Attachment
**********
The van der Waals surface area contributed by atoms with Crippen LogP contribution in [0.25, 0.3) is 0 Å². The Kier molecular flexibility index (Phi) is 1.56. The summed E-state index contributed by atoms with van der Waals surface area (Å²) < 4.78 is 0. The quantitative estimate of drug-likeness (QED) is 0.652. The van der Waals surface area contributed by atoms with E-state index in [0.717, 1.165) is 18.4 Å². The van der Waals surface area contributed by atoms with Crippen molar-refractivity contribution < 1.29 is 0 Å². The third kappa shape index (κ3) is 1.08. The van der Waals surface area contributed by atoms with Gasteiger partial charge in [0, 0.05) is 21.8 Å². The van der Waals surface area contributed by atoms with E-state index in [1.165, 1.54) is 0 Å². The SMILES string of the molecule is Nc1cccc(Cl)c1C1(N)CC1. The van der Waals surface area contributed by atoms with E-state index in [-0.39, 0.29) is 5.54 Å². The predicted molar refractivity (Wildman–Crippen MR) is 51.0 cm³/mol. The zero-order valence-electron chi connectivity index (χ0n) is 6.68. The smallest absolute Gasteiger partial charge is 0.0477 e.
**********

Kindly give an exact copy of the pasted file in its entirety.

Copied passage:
The van der Waals surface area contributed by atoms with Crippen LogP contribution in [0.25, 0.3) is 0 Å². The Kier molecular flexibility index (Phi) is 1.56. The summed E-state index contributed by atoms with van der Waals surface area (Å²) < 4.78 is 0. The quantitative estimate of drug-likeness (QED) is 0.652. The van der Waals surface area contributed by atoms with E-state index in [0.717, 1.165) is 18.4 Å². The van der Waals surface area contributed by atoms with Crippen molar-refractivity contribution < 1.29 is 0 Å². The third kappa shape index (κ3) is 1.08. The van der Waals surface area contributed by atoms with Gasteiger partial charge in [0, 0.05) is 21.8 Å². The van der Waals surface area contributed by atoms with E-state index in [1.165, 1.54) is 0 Å². The SMILES string of the molecule is Nc1cccc(Cl)c1C1(N)CC1. The van der Waals surface area contributed by atoms with E-state index in [-0.39, 0.29) is 5.54 Å². The predicted molar refractivity (Wildman–Crippen MR) is 51.0 cm³/mol. The zero-order valence-electron chi connectivity index (χ0n) is 6.68. The smallest absolute Gasteiger partial charge is 0.0477 e.